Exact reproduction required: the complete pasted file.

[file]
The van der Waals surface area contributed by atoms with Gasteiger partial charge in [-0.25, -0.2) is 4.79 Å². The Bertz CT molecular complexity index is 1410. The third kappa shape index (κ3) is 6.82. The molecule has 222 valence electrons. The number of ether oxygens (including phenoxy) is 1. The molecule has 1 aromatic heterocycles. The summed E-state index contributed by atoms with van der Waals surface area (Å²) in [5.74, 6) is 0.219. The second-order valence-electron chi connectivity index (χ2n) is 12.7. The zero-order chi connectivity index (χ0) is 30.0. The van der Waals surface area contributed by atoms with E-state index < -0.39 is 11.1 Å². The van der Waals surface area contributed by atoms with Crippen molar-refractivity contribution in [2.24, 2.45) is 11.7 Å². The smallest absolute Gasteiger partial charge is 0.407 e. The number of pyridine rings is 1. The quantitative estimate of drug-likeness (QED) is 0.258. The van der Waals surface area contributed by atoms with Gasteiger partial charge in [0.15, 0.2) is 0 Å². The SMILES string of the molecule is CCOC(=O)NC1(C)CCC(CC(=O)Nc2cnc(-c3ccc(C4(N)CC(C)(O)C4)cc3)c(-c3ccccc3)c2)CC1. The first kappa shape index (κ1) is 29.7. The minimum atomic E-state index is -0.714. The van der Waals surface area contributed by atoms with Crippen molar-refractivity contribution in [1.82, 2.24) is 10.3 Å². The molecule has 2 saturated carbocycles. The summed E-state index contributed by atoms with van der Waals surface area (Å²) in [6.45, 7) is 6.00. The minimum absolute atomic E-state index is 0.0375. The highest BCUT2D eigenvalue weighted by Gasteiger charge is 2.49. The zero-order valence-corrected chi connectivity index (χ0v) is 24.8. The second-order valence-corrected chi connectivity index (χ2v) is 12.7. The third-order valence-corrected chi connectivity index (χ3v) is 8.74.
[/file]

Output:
The van der Waals surface area contributed by atoms with Gasteiger partial charge in [-0.25, -0.2) is 4.79 Å². The Bertz CT molecular complexity index is 1410. The third kappa shape index (κ3) is 6.82. The molecule has 222 valence electrons. The number of ether oxygens (including phenoxy) is 1. The molecule has 1 aromatic heterocycles. The summed E-state index contributed by atoms with van der Waals surface area (Å²) in [5.74, 6) is 0.219. The second-order valence-electron chi connectivity index (χ2n) is 12.7. The zero-order chi connectivity index (χ0) is 30.0. The van der Waals surface area contributed by atoms with E-state index < -0.39 is 11.1 Å². The van der Waals surface area contributed by atoms with Crippen molar-refractivity contribution in [2.24, 2.45) is 11.7 Å². The smallest absolute Gasteiger partial charge is 0.407 e. The number of pyridine rings is 1. The quantitative estimate of drug-likeness (QED) is 0.258. The van der Waals surface area contributed by atoms with Gasteiger partial charge in [0.15, 0.2) is 0 Å². The SMILES string of the molecule is CCOC(=O)NC1(C)CCC(CC(=O)Nc2cnc(-c3ccc(C4(N)CC(C)(O)C4)cc3)c(-c3ccccc3)c2)CC1. The first kappa shape index (κ1) is 29.7. The minimum atomic E-state index is -0.714. The van der Waals surface area contributed by atoms with Crippen molar-refractivity contribution in [1.82, 2.24) is 10.3 Å². The molecule has 2 saturated carbocycles. The summed E-state index contributed by atoms with van der Waals surface area (Å²) in [6.45, 7) is 6.00. The minimum absolute atomic E-state index is 0.0375. The highest BCUT2D eigenvalue weighted by Gasteiger charge is 2.49. The zero-order valence-corrected chi connectivity index (χ0v) is 24.8. The second-order valence-corrected chi connectivity index (χ2v) is 12.7. The third-order valence-corrected chi connectivity index (χ3v) is 8.74.